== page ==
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Animals News
December 7, 2019

Top Headlines
 

With a lot of ingenuity and a little luck, researchers monitored the heart rate of a blue whale in the wild. The measurement suggests that blue whale hearts are operating at ... read more

Dung Beetle Discovery Revises Biologists' Understanding of How Nature Innovates

The discovery that thoracic horns in dung beetles emerge from the same gene network as wings could revise how biologists understand 'innovation' in ... read more

First Evidence of Feathered Polar Dinosaurs Found in Australia

A cache of 118 million-year-old fossilized dinosaur and bird feathers has been recovered from an ancient lake deposit that once lay beyond the southern polar ... read more

Miniature Fanged 'Deer' Rediscovered Tiptoeing Through Vietnam's Coastal Forests

Biologists have rediscovered a species lost to science since 1990 called a silver-backed chevrotain -- a deer-like species that is the size of a ... read more
Latest Headlines
updated 6:52pm EST

Earlier Headlines
 

Compound Eyes: The Visual Apparatus of Today's Horseshoe Crabs Goes Back 400 Million Years

The extinct sea scorpion species Jaekelopterus rhenaniae had eyes comparable to those of today's horseshoe crabs. The two-and-a-half-meter predator was particularly apt at perceiving contrasts ... read more

Most of America's National Parks Are Facing a Grave and Immediate Threat

More than half of America's national parks are facing a grave and immediate threat: the ongoing presence and spread of invasive animal species. The National Park Service has taken the first step ... read more

Through the Eyes of Animals

Humans are now closer to seeing through the eyes of animals, thanks to an innovative software ... read more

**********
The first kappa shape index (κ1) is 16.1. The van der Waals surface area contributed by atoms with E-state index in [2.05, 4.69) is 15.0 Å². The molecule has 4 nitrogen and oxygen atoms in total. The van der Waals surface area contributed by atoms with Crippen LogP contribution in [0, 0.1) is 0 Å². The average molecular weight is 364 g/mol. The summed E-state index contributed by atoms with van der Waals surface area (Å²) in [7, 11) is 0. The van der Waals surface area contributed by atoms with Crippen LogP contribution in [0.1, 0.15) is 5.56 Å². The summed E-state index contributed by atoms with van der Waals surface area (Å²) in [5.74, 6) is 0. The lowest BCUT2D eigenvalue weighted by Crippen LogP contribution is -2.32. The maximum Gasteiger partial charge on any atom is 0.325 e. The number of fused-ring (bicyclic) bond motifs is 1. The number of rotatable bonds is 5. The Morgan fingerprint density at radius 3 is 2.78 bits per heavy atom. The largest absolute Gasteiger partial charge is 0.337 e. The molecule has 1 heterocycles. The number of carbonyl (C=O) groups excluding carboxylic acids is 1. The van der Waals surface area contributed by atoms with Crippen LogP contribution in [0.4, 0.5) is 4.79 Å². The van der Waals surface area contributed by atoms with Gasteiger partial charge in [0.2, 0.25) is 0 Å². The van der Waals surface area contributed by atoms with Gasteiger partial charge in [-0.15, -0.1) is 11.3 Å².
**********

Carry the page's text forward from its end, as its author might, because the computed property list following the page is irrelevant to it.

Female Fish Can Breed a New Species If They Aren't Choosy About Who Is Mr. Right

Female fish can breed a new species if they aren't choosy about who is Mr. Right. Fish will mate with a species outside their own if the male's coloring is attractive enough or if the ... read more

Whaling and Climate Change Led to 100 Years of Feast or Famine for Antarctic Penguins

New research reveals how penguins have dealt with more than a century of human impacts in Antarctica and why some species are winners or losers in this rapidly changing ... read more

Cats' Faces Hard to Read, Except for 'Cat Whisperers'

Women and those with veterinary experience were better at recognizing cats' expressions -- even those who reported no strong attachment to cats. The study involved more than 6,300 people from 85 ... read more

Monkeys Inform Group Members About Threats -- Following Principles of Cooperation

Humans are often faced with the choice of investing in the greater good or being selfish and letting others do the work. Animals that live in groups often encounter threats, and informing others ... read more

New Evolutionary Insights Into the Early Development of Songbirds